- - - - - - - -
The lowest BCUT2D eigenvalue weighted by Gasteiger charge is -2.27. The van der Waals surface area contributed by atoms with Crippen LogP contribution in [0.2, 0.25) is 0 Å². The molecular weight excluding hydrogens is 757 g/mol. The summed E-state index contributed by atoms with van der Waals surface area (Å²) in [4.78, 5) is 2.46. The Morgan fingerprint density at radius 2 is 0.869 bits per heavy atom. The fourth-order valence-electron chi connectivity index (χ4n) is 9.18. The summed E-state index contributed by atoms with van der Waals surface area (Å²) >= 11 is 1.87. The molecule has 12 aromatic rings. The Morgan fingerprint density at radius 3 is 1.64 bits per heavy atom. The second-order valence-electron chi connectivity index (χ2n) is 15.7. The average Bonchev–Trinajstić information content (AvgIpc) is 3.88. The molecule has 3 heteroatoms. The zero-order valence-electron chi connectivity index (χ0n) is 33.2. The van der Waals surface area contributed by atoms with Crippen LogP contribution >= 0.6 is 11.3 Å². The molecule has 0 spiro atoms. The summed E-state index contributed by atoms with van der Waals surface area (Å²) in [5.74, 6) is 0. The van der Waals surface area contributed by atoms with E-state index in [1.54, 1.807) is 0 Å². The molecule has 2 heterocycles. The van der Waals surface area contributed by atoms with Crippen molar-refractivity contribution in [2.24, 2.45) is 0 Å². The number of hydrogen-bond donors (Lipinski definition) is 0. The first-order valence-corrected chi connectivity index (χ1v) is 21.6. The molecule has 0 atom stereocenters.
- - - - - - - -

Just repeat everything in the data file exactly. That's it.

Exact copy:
The lowest BCUT2D eigenvalue weighted by Gasteiger charge is -2.27. The van der Waals surface area contributed by atoms with Crippen LogP contribution in [0.2, 0.25) is 0 Å². The molecular weight excluding hydrogens is 757 g/mol. The summed E-state index contributed by atoms with van der Waals surface area (Å²) in [4.78, 5) is 2.46. The Morgan fingerprint density at radius 2 is 0.869 bits per heavy atom. The fourth-order valence-electron chi connectivity index (χ4n) is 9.18. The summed E-state index contributed by atoms with van der Waals surface area (Å²) >= 11 is 1.87. The molecule has 12 aromatic rings. The Morgan fingerprint density at radius 3 is 1.64 bits per heavy atom. The second-order valence-electron chi connectivity index (χ2n) is 15.7. The average Bonchev–Trinajstić information content (AvgIpc) is 3.88. The molecule has 3 heteroatoms. The zero-order valence-electron chi connectivity index (χ0n) is 33.2. The van der Waals surface area contributed by atoms with Crippen LogP contribution >= 0.6 is 11.3 Å². The molecule has 0 spiro atoms. The summed E-state index contributed by atoms with van der Waals surface area (Å²) in [5.74, 6) is 0. The van der Waals surface area contributed by atoms with E-state index in [1.54, 1.807) is 0 Å². The molecule has 2 heterocycles. The van der Waals surface area contributed by atoms with Crippen molar-refractivity contribution in [2.24, 2.45) is 0 Å². The number of hydrogen-bond donors (Lipinski definition) is 0. The first-order valence-corrected chi connectivity index (χ1v) is 21.6. The molecule has 0 atom stereocenters.